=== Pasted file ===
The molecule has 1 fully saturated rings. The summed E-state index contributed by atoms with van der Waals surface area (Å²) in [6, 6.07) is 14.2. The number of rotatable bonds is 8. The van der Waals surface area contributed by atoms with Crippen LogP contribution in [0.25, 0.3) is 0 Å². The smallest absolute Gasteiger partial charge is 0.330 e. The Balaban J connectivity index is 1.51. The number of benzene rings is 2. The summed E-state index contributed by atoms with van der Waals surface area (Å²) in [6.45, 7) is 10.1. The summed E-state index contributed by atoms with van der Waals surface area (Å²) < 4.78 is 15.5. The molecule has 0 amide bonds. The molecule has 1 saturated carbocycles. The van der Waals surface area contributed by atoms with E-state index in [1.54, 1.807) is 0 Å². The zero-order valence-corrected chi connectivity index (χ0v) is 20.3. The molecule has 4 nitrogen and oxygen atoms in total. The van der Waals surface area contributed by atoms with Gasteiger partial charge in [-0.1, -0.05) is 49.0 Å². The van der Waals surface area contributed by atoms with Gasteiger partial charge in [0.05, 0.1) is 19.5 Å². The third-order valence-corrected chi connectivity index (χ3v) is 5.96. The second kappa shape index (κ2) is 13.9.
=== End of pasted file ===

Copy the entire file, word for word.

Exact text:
The molecule has 1 fully saturated rings. The summed E-state index contributed by atoms with van der Waals surface area (Å²) in [6, 6.07) is 14.2. The number of rotatable bonds is 8. The van der Waals surface area contributed by atoms with Crippen LogP contribution in [0.25, 0.3) is 0 Å². The smallest absolute Gasteiger partial charge is 0.330 e. The Balaban J connectivity index is 1.51. The number of benzene rings is 2. The summed E-state index contributed by atoms with van der Waals surface area (Å²) in [6.45, 7) is 10.1. The summed E-state index contributed by atoms with van der Waals surface area (Å²) < 4.78 is 15.5. The molecule has 0 amide bonds. The molecule has 1 saturated carbocycles. The van der Waals surface area contributed by atoms with E-state index in [1.54, 1.807) is 0 Å². The zero-order valence-corrected chi connectivity index (χ0v) is 20.3. The molecule has 4 nitrogen and oxygen atoms in total. The van der Waals surface area contributed by atoms with Gasteiger partial charge in [-0.1, -0.05) is 49.0 Å². The van der Waals surface area contributed by atoms with Gasteiger partial charge in [0.05, 0.1) is 19.5 Å². The third-order valence-corrected chi connectivity index (χ3v) is 5.96. The second kappa shape index (κ2) is 13.9.